A symposium on emerging trends in voting has been scheduled for Feb. 9-10 in Washington, D.C. Sponsored by the Election Assistance Commission and the U.S. National Institute of Standards and Technology (NIST), the symposium will focus on people, processes, and technology on the first day. The second day will feature ongoing activities in interoperable systems and a series of breakout sessions that will engage participants in identifying forward-looking technologies in areas such as usability, accessibility, auditing, and testing. The symposium will be attended by election officials, academics, and representatives of voting system manufacturers, voting system test laboratories, and standards development organizations, as well as local, state, and federal government officials. "Our goal is to foster an inclusive and informative conversation about trends in voting affected by technology, as well as how people interact with that technology," says NIST's Mary Brady. Tammy Patrick, senior adviser to the Bipartisan Policy Center's Democracy Project, will deliver the keynote address.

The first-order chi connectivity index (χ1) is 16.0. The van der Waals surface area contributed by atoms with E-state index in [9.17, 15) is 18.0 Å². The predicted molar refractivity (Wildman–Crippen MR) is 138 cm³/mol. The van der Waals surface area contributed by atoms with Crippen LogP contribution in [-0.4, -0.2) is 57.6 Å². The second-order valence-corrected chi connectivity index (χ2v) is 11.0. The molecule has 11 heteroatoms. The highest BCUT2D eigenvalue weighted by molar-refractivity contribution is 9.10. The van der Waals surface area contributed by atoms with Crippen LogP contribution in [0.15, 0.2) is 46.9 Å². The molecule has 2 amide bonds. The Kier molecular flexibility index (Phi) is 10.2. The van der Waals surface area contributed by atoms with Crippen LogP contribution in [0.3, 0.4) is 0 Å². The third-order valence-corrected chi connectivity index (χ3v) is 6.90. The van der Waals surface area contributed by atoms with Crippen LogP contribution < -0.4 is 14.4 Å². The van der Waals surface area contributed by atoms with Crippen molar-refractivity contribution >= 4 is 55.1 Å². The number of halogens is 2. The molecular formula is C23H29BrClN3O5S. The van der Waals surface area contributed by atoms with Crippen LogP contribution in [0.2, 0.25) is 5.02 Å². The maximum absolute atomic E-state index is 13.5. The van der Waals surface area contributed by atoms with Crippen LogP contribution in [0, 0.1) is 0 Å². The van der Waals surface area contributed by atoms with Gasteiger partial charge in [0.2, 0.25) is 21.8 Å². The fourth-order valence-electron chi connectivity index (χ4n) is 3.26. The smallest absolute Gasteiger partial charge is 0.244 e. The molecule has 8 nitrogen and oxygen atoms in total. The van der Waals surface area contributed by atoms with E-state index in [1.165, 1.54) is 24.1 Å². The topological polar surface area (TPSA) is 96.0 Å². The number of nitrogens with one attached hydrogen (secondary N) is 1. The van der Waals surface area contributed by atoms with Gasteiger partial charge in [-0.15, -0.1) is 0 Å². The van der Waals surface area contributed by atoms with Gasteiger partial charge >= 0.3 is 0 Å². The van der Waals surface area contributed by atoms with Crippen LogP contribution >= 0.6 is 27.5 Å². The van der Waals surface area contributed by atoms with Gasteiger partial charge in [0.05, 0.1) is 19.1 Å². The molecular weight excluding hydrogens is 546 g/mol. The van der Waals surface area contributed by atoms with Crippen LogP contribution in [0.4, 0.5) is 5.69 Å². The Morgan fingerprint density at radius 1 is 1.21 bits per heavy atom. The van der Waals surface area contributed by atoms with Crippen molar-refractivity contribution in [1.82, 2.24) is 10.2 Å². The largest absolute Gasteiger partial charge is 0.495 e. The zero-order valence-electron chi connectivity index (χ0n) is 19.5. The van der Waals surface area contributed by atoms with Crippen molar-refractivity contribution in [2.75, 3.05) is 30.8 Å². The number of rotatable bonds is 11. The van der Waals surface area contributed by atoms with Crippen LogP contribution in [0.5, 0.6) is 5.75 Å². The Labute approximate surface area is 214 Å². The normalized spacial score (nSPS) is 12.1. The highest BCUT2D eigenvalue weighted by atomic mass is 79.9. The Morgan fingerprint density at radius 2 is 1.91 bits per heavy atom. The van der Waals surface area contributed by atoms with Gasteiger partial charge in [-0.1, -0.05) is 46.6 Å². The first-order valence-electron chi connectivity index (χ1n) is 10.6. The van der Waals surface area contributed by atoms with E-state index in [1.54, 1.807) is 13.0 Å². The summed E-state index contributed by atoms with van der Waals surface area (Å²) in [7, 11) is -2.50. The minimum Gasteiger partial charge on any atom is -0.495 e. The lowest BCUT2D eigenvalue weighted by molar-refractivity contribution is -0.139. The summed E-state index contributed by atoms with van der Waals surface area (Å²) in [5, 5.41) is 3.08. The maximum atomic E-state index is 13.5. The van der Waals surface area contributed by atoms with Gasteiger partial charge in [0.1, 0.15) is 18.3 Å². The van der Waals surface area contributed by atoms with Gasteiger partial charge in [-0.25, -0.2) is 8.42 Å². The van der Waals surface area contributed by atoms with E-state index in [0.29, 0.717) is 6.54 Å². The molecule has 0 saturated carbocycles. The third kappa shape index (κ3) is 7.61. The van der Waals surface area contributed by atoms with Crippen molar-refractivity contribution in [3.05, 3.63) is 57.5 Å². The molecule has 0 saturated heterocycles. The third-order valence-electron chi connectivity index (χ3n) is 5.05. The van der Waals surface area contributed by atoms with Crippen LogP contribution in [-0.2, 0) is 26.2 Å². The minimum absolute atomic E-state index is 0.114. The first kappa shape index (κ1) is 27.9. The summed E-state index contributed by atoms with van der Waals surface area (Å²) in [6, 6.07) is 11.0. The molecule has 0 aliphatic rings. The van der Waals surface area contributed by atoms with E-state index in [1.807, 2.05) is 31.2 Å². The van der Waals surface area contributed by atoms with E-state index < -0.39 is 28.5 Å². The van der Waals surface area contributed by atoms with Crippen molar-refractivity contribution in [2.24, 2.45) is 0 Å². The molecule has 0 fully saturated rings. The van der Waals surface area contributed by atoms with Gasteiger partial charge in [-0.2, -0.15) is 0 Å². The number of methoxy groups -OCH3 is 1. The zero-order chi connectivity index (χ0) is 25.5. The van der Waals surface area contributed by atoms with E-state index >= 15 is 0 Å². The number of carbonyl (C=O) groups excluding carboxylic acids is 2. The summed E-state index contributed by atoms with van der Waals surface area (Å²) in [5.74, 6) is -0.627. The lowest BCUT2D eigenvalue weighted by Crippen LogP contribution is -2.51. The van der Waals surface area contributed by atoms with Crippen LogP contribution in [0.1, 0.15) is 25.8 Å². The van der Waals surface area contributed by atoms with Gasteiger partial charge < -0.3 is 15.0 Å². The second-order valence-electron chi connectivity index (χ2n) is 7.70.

Wi-Fi and Neighborhood Conflicts: An Algorithm to Keep the Peace
Swiss Federal Institute of Technology in Lausanne (01/23/15) Cecelia Carron